2) Next, they surveyed “America’s Best Hospitals”, because if Canadians were going to travel for care, they would be more likely to go to the most well-known and highest quality facilities, right?  Only one of the surveyed hospitals saw more than 60 Canadians in one year.  And, again, that included both emergencies and elective care.

3) Finally, they examined data from the 18,000 Canadians who participated in the National Population Health Survey.  In the previous year, only 90 of those 18,000 Canadians had received care in the United States; only 20 of them had done so electively.

Just for kicks here are a few more charts from a recent Commonwealth Fund survey of 11 countries... (once again via Incidental Economist)

About one third of Americans report that they didn’t go to the doctor when sick, didn’t get recommended care when needed, did not fill a prescription, or skipped doses of medications in the last year because of cost.

Finally, about one in five Americans had serious problems paying or were unable to pay medical bills in the last year.  This is more than twice the percentage seen in any of the other countries.

It’s data like these that make me want to scream every time someone blithely says that we have the “best health care system in the world.”  This is more than just the uninsured; significant numbers of people in this country have trouble getting care because of cost.  And remember – we are spending WAY more than any other country already, and for all that money we’re getting middling to crappy results.

Why would anyone want to keep this going unchanged?


Nietzsche bio

R.J. Hollingdale's translator note, Twiglight of the Idols p. 25
Nietzsche was born in Rocken, a village in Prussian Saxony, in 1844.  His father and both grandfathers were Lutheran pastors and as a boy he was a pious believer.  He attended Pforta school, the Rugby of Prussia, from 1858 to 1864 and then went to Bonn and subsequently Leipzig University (1864-9).  At Bonn he studied theology but gave it up when he lost his religious faith; he continued as a student of philology and gained so great a reputation in it that he was appointed to the chair of classical philology at Basel University at the age of 24 before having obtained his doctorate, which was awarded him by Leipzig without examination.  He taught at Basel for ten years (1869-79), becoming a Swiss to do so, and published his earliest books: The Birth of Tragedy (1872) and the four Untimely Meditations (1873-6).  He also became a 'disciple' of Richard Wagner and devoted much time and energy to assisting in establishing the Bayreuth Festival, which was inaugurated in 1876.  But by that time Nietzsche had come to think he had been mistaken in seeing in Wagner the new savior of German art, and this disillusionment, combined with his sense that the newly established Reich was a victory for philistinianism, turned him against all things German and he became year by year more critical of the 'new Germany'

Anyone that says we shouldn't raise the debt ceiling is an idiot and a dangerous one at that...

Israel is in preparation to commit war crimes.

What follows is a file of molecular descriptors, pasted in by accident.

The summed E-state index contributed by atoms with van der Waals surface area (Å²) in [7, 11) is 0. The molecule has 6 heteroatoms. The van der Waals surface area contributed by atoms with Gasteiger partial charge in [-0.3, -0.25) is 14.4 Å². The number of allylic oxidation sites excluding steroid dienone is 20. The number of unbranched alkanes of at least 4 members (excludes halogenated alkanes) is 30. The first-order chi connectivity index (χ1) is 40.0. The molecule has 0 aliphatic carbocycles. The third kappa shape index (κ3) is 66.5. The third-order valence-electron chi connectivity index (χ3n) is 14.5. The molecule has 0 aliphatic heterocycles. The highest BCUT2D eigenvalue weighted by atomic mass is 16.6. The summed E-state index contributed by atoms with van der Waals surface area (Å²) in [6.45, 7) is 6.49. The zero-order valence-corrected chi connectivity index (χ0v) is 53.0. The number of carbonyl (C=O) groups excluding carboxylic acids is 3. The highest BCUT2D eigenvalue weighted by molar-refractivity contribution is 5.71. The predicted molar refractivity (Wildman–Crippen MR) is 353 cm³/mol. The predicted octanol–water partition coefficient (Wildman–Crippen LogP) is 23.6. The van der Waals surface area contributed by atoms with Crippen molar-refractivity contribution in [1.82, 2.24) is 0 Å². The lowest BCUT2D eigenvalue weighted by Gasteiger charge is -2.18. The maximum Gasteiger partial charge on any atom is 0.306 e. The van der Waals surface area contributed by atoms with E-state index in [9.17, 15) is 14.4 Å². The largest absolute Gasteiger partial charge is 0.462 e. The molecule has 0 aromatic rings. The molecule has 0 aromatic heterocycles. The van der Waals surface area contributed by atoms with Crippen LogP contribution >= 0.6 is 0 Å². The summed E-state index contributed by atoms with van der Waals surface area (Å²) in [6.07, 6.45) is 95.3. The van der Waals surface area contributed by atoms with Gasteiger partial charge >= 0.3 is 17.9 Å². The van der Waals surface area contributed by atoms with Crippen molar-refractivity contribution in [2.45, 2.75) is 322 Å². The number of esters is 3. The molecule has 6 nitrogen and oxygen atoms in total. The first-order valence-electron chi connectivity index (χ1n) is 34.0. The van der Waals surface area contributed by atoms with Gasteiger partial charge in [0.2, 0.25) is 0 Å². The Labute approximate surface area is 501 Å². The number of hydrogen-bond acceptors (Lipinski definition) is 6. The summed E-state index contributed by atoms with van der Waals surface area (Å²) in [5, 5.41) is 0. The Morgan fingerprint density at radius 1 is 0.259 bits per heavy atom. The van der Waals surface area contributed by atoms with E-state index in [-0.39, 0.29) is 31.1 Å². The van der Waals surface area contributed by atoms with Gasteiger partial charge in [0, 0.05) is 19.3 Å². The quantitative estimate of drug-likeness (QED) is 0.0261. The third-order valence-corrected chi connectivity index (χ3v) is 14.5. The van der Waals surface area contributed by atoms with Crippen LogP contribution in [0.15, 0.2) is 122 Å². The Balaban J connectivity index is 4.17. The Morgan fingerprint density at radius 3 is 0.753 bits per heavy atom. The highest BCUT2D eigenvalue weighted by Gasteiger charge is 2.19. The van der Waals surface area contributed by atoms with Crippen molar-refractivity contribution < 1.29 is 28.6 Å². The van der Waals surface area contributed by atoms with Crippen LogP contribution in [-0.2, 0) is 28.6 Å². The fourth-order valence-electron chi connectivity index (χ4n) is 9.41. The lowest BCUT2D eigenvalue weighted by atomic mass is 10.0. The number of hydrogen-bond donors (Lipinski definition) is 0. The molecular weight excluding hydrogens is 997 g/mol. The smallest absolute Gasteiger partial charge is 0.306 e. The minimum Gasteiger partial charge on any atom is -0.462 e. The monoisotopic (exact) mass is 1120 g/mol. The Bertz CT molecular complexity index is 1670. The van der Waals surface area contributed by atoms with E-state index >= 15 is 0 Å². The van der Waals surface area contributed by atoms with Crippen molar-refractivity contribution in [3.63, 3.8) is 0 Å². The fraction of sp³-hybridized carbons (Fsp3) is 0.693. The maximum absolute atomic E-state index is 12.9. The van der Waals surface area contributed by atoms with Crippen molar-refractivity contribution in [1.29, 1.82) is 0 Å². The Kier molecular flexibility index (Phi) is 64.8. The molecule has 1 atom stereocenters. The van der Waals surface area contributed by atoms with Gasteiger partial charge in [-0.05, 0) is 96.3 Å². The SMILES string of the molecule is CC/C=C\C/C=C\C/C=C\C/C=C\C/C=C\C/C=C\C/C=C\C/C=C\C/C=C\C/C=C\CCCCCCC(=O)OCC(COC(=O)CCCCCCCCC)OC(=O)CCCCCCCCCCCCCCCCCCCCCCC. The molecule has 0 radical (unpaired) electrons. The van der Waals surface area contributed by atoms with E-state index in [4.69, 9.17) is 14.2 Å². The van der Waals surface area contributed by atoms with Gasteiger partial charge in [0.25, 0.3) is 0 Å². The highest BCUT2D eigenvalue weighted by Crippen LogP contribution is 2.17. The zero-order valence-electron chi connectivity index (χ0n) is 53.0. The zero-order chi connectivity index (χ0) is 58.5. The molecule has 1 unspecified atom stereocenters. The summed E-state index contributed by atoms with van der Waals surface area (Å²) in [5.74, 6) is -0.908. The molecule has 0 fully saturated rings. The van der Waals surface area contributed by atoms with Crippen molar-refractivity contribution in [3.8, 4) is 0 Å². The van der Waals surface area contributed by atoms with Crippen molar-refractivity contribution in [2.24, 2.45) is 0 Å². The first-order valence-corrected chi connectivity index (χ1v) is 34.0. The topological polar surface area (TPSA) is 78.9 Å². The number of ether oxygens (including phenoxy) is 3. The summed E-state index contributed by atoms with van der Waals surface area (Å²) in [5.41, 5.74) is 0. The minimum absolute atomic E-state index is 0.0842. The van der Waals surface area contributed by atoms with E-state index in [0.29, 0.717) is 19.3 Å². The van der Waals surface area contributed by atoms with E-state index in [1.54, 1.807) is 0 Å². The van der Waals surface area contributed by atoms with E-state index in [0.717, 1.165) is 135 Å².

Welcome to Milton Friedman's neofeudal age...

Obama and the 111th Congress' biggest failure...

That something needs to be done is pretty clear. Wall Street veteran Henry Kaufman made the case (registration required) the other day in the Financial Times. The Dodd-Frank Act did nothing about the extraordinary concentration of assets that had taken place, he noted. The ten biggest institutions share of assets grew from 10 percent in 1990 to well over 70 percent today. Future failures could only increase that concentration, just as they did last fall.  Where else to put the assets of a failed bank but in the hands of the other giants? Small banks will be squeezed further in the years ahead, competition will decrease, volatility and risk-taking will increase, wrote Kaufman, until in the end there will be no choice but to recreate a system with a large number of smaller institutions no longer deemed too-large-to-fail.

Nearly one of every four high school graduates can't pass the basic military entrance exam

No wonder we've started outsourcing to mercenaries, aka "private contractors," to sustain our imperialist ambitions.

Anybody that cares about the long term deficits our nation face...

Doesn't vote Republican for obvious reasons...
  • When budget surpluses were projected 10 years ago, this was described by Republicans as a policy problem to be solved by tax cuts.
  • When Republicans controlled the government, they consistently acted to make deficits larger.
  • Republicans opposed the deficit-reducing Affordable Care Act.
  • Republicans opposed the deficit-reducing American Climate and Energy Security Act.
  • Republicans opposed the deficit-reducing DREAM Act.
  • When Barack Obama proposed some deficit-increasing tax cuts, Republicans insisted that they would go along if and only if he added additional deficit increasing tax cuts.
  • Republicans are planning to replace deficit-mitigating PAYGO rules with deficit increasing CUTGO rules.

Austerity thugs...

"It has become fashionable among politicians to preach the virtues of pain and suffering, no doubt because those bearing the brunt of it are those with little voice – the poor and future generations"   -- Joseph Stiglitz

Keeping your staff positions staffed is the first task of government. It's not rocket science.